Pope Benedict XVI on Sunday celebrated a baptism mass in the Sistine Chapel with his back turned to the congregation, adopting the disused liturgical tradition for a second time as pontiff.
Celebrating the Roman Catholic Church's Feast of the Lord's Baptism marking the end of the Christmas season, Benedict baptised 13 infants and devoted most of his homily to the family and the Christian education of children.
"The child is not the property of his parents but is placed under their responsibility by the Creator... to become a free child of God," he said.
The Vatican's Office of Liturgical Celebrations said the pope preferred to face the altar below Michelangelo's masterpiece "Last Judgement" so as "not to alter the beauty and harmony" of the hallowed Sistine Chapel.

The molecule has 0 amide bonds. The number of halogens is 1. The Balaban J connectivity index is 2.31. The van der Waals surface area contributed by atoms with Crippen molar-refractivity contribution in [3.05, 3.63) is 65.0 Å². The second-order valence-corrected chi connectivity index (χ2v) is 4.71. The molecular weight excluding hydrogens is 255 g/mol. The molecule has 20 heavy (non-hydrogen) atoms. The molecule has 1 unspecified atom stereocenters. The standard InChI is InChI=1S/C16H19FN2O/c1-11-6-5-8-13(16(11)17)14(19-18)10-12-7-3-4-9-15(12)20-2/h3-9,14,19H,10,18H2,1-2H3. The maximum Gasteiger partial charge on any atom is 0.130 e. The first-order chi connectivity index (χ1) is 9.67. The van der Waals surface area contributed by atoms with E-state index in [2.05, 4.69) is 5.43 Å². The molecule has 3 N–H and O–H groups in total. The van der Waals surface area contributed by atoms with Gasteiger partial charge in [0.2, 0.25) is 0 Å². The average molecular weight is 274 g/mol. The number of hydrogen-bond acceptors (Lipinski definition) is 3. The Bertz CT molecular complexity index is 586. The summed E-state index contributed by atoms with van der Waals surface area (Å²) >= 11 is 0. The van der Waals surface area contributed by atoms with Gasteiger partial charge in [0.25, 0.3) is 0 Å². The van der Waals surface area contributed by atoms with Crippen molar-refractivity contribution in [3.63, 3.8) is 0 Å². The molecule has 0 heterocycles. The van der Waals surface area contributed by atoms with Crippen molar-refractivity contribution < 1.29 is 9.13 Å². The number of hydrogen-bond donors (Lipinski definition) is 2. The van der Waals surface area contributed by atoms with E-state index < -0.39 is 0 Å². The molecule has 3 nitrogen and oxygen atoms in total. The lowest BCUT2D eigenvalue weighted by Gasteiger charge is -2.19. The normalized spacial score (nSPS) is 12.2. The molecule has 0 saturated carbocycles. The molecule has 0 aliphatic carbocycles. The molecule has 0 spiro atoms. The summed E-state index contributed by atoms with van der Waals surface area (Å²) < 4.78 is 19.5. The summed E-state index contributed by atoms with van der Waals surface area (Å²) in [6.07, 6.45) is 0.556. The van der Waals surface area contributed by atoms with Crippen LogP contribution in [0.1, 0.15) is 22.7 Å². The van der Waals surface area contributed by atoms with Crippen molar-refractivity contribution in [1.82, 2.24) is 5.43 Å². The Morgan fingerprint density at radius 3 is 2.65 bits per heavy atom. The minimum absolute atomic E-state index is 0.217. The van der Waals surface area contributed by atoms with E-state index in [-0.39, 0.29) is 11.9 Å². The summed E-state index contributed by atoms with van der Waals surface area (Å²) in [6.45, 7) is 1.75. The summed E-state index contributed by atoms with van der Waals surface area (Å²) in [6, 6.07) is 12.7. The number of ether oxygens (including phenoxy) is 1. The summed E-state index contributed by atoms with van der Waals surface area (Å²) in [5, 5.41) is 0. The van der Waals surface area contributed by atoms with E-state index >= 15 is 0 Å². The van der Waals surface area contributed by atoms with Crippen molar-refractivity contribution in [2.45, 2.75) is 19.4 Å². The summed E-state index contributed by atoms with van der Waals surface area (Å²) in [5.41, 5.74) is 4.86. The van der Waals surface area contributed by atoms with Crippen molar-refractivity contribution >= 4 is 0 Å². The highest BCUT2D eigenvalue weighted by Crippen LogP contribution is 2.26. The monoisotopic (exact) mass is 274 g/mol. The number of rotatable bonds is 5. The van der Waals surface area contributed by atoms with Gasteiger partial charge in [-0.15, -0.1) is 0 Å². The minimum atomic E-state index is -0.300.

The pope, who was elected in 2005, also celebrated last year's Lord's Baptism facing the altar.
As Cardinal Joseph Ratzinger and the head of the Vatican's doctrinal watchdog, the Congregation for the Doctrine of the Faith, he lamented the decision by the Second Vatican Council in the mid-1960s that a priest should face the congregation during mass.
He argued that the change created a circle of congregation and celebrant closed in on itself rather than being turned together towards their object of worship.
In July 2007, Benedict issued a decree allowing "groups of the faithful" to ask for regular celebrations of the 16th-century Latin mass, capping a long campaign that threatened to divide the Church.
The form of the Latin mass was set under the reign of Pius V at the Council of Trent -- and is thus known as the Tridentine mass -- but it was discarded during the modernising reforms of the Second Vatican Council.